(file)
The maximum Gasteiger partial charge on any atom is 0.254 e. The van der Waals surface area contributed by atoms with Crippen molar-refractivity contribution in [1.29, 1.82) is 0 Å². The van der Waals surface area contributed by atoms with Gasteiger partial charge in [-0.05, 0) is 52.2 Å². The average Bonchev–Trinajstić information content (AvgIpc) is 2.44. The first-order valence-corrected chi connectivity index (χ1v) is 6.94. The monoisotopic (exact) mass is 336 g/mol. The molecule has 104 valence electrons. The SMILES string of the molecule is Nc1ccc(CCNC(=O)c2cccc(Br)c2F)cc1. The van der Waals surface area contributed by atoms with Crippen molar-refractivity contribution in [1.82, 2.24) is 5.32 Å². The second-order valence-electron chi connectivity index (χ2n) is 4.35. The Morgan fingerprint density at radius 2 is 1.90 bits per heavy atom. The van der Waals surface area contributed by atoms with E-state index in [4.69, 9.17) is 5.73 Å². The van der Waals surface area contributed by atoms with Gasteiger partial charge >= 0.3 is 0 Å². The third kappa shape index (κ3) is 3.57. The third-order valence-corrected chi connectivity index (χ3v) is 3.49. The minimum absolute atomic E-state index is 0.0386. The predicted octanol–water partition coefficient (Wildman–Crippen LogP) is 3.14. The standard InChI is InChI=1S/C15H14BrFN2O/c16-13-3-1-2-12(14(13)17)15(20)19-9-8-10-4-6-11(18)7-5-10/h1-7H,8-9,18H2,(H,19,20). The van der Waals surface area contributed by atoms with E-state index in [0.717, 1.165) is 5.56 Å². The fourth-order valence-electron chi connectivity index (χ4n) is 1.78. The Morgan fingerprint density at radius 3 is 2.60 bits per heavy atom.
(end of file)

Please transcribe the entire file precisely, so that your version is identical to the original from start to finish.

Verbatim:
The maximum Gasteiger partial charge on any atom is 0.254 e. The van der Waals surface area contributed by atoms with Crippen molar-refractivity contribution in [1.29, 1.82) is 0 Å². The van der Waals surface area contributed by atoms with Gasteiger partial charge in [-0.05, 0) is 52.2 Å². The average Bonchev–Trinajstić information content (AvgIpc) is 2.44. The first-order valence-corrected chi connectivity index (χ1v) is 6.94. The monoisotopic (exact) mass is 336 g/mol. The molecule has 104 valence electrons. The SMILES string of the molecule is Nc1ccc(CCNC(=O)c2cccc(Br)c2F)cc1. The van der Waals surface area contributed by atoms with Crippen molar-refractivity contribution in [1.82, 2.24) is 5.32 Å². The second-order valence-electron chi connectivity index (χ2n) is 4.35. The Morgan fingerprint density at radius 2 is 1.90 bits per heavy atom. The van der Waals surface area contributed by atoms with E-state index in [4.69, 9.17) is 5.73 Å². The van der Waals surface area contributed by atoms with Gasteiger partial charge >= 0.3 is 0 Å². The third kappa shape index (κ3) is 3.57. The third-order valence-corrected chi connectivity index (χ3v) is 3.49. The minimum absolute atomic E-state index is 0.0386. The predicted octanol–water partition coefficient (Wildman–Crippen LogP) is 3.14. The standard InChI is InChI=1S/C15H14BrFN2O/c16-13-3-1-2-12(14(13)17)15(20)19-9-8-10-4-6-11(18)7-5-10/h1-7H,8-9,18H2,(H,19,20). The van der Waals surface area contributed by atoms with E-state index in [0.717, 1.165) is 5.56 Å². The fourth-order valence-electron chi connectivity index (χ4n) is 1.78. The Morgan fingerprint density at radius 3 is 2.60 bits per heavy atom.